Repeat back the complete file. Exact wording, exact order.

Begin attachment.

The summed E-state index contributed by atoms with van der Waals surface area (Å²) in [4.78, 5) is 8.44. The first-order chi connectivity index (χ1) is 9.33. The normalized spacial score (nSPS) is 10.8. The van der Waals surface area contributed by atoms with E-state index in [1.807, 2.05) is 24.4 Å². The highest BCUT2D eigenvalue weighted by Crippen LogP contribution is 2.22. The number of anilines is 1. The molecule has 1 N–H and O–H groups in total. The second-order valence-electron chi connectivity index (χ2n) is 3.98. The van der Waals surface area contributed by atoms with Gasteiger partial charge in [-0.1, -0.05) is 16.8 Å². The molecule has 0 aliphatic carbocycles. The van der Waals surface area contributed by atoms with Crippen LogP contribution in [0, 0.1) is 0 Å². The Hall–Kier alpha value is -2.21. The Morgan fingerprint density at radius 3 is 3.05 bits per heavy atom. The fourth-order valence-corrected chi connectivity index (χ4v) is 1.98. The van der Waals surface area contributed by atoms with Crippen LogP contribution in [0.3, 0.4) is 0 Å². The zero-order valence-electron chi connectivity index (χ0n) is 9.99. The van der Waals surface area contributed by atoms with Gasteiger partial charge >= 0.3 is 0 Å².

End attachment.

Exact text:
The summed E-state index contributed by atoms with van der Waals surface area (Å²) in [4.78, 5) is 8.44. The first-order chi connectivity index (χ1) is 9.33. The normalized spacial score (nSPS) is 10.8. The van der Waals surface area contributed by atoms with E-state index in [1.807, 2.05) is 24.4 Å². The highest BCUT2D eigenvalue weighted by Crippen LogP contribution is 2.22. The number of anilines is 1. The molecule has 1 N–H and O–H groups in total. The second-order valence-electron chi connectivity index (χ2n) is 3.98. The van der Waals surface area contributed by atoms with Gasteiger partial charge in [-0.1, -0.05) is 16.8 Å². The molecule has 0 aliphatic carbocycles. The van der Waals surface area contributed by atoms with Crippen LogP contribution in [0, 0.1) is 0 Å². The Hall–Kier alpha value is -2.21. The Morgan fingerprint density at radius 3 is 3.05 bits per heavy atom. The fourth-order valence-corrected chi connectivity index (χ4v) is 1.98. The van der Waals surface area contributed by atoms with Crippen LogP contribution in [0.3, 0.4) is 0 Å². The zero-order valence-electron chi connectivity index (χ0n) is 9.99. The van der Waals surface area contributed by atoms with Gasteiger partial charge >= 0.3 is 0 Å².